“So Dad dressed up in a Santa suit and I dressed up as an elf...in case we were caught we thought we could explain it away; but we weren’t caught, of course. We slipped into the lady’s house and left a brand new Murray bike for the little one. And to make it look more like a miracle, I ripped open the package holding the little bike, leaving the wrappings on the floor. That way it would seem that the little bike grew into a regular sized one and burst out of the wrappings.

“Before I went back to boarding school, Dad had me promise to tell no one, not even Mother.”

“But times were hard back then,” Grandfather puzzled. “How could your dad afford to give away a brand new bike?”

“Oh, you see that was another thing that just happened. When the shipment of bikes came that afternoon, the girls’ bike was out of stock. And to make this up to Dad because he already had a buyer for it…since he was such a good customer, the company gave Dad another bike for free.”

Grandfather shook his hand. “That would never happen today.”

Marc saw that Grandfather had tears in his old eyes. “Are you okay, Ol Pa?”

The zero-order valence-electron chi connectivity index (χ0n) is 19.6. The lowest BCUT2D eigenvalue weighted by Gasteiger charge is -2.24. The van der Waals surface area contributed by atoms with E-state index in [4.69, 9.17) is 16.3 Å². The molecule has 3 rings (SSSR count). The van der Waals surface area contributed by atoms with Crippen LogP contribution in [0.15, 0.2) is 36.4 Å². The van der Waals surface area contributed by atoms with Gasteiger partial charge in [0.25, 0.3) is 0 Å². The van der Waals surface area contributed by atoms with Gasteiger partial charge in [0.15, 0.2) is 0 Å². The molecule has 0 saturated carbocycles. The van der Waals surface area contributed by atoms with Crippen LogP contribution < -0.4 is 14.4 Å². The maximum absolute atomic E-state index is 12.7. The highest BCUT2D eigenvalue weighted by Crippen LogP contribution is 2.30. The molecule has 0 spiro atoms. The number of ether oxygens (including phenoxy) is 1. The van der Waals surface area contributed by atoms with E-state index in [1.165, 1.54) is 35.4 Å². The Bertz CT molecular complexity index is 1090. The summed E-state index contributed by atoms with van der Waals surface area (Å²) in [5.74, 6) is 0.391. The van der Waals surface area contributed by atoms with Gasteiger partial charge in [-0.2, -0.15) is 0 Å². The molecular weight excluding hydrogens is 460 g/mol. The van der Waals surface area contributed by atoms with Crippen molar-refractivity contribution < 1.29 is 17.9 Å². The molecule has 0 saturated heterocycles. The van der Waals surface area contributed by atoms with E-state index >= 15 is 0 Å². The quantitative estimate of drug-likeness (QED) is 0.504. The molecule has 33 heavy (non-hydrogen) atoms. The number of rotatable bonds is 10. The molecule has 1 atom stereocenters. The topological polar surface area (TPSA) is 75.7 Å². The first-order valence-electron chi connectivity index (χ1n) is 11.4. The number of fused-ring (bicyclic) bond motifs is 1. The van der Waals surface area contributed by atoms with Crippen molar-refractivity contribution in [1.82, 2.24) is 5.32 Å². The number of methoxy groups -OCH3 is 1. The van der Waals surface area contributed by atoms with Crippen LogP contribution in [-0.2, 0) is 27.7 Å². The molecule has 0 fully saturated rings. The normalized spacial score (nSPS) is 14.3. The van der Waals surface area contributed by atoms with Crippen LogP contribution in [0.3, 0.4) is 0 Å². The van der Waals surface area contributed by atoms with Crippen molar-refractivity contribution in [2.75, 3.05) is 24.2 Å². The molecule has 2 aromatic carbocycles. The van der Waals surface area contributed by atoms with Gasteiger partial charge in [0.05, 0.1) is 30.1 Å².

“I’m fine.” He turned to the lady. “We came in for a Tiffany lamp that you had in the window…”

“Oh, I have that in the backroom. I’ve been cleaning it. Want me to get it for you?”

Grandfather replied haltingly. “Well, we did come in for the Tiffany, but how about you pricing the bike and the Tiffany. We’d like to buy them both. You see I was that little boy whose mother purchased that bike. I would really love to own it again after all this time.”

“You know, for some strange reason, I had a suspicion that you were the boy. You have a certain look in your eyes. Plus back then I remember seeing you around.”

“But you were older,” Grandfather offered.

“Oh, only a year or two, I’ll bet.”

She hesitated but a moment. “Tell you what. Give me $200 for the lamp, and I’ll give the little bike to your grandson. I’m sure he has more time to enjoy it than you and I do.”